Again Nicola Slade has given us an exciting story peopled by memorable Victorians and involving a riveting mystery.
Rachel A Hyde at MyShelf.com
Merry widow Charlotte Richmond has always wanted to see Bath, ever since reading Jane Austen back when she lived in her native Australia. Now she has the chance to do just that, in the company of her best friend Elaine Knightley. They put up at a hotel that caters exclusively to invalids, and discover that their fellow ‘inmates’ are a motley crew indeed. When one of them is murdered Charlotte naturally is keen to discover whodunit, especially when she is sure that at least one person knows about her less than spotless past …
This is the second in an utterly delightful new series of Victorian whodunits, featuring a ‘lady’ with a shady past who cannot help encountering dead people and wishing to find out who killed them. From the tongue-in-cheek dramatis personae to the vein of humor that bubbles throughout like a refreshing spring, this is a highly readable and well paced novel that sows the seeds of the third book and leaves the reader eager for more. Ms. Slade is adept at sketching in people and places rapidly and concocting interesting plots, while keeping her feet on the ground regarding a feel for the period. I look forward immensely to this being a long-running series.
Sally Zigmond, novelist and editor — reviewed on Amazon UK
Once again, Nicola Slade has created a novel that not only is dripping with intrigue and wit, but is also moving and poignant. Her attention to the historical detail and her intricate plotting that kept this reader on her toes, makes for a fascinating and entertaining whodunit. But it is in the character of Charlotte that the author excels. She is intelligent, witty, kind and thoughtful and not a little wicked. I can't wait for her next appearance.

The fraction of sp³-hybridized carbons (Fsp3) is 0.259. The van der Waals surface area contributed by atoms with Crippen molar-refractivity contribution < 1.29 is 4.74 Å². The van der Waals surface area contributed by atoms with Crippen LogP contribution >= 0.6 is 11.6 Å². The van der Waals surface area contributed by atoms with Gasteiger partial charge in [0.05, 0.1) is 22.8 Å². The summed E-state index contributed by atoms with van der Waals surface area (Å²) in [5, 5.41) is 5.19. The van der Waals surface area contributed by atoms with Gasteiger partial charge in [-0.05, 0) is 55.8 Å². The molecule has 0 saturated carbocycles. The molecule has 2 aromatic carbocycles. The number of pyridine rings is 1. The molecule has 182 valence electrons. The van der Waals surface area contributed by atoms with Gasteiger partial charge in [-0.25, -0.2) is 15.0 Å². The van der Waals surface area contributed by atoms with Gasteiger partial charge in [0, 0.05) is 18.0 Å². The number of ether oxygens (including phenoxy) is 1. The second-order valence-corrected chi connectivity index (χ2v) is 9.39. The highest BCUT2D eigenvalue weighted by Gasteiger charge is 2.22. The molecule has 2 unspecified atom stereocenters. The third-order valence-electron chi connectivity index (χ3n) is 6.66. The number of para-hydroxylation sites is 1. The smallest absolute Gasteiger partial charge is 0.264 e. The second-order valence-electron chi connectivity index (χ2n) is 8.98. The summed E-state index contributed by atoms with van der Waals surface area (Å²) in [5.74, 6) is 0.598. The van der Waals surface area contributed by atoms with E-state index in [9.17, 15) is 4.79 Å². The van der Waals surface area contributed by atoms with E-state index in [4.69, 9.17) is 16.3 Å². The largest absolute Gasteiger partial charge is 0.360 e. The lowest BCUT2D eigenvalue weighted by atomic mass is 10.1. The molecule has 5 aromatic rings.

Elaine Simpson–Long, at Random Jottings, Book Blog
In Death is the Cure we follow the continuing adventures of Charlotte Richmond, left a young widow af the end of Murder most Welcome and happy to be so as her dead husband was a pretty unpleasant character. Elaine Knightley married to, yes Mr Knightley (love this — me and Jeremy Northam anybody…), is an invalid and goes to Bath to take the waters and try a new treatment and Charlotte accompanies her. They take rooms at Waterloo House, an establishment run by a Mrs Montgomery where a disparate collection of lodgers are gathered. Amongst the guests, as Mrs Montgomery prefers them to be called, is an American gentleman, a Mr Tibbins who seems to have an inordinate interest in his fellow residents. They, in turn, evince strong signs of discomfort and annoyance when he talks to them and makes veiled references to their past… Charlotte also has an interest in visiting Bath which has nothing to do with accompanying her friend, but a longing to discover more about her background as her mother was born in this city, but as she is discovering more about her past she comes back to Waterloo House and finds a body… So, we have the classic situation — a collection of suspects all under one roof and all of them with a motive for murder. Running alongside this mystery and Charlotte‘s involvement with the guests is the secret of her family background and the mystery surrounding a French count also residing in Waterloo House with his son and grandchild. Lots of intriguing hints and clues for the reader to puzzle over as well as the Austen references which I enjoyed so much in the previous book. This time we meet Mrs Smith, a resident of Bath — and of course, it was a Mrs Smith who Anne Elliot in Persuasion went to visit on her stay in this city, much to the disgust of her father Sir Walter ‘A Mrs Smith. A widow. Upon my word Miss Anne Eliot you have the most extraordinary taste’. I do like seeing if I can spot these Austen references but only came across this one — wonder if there are any more lurking that I have missed? Great fun and I spent a happy afternoon reading this curled up indoors away from the snow and cold outside.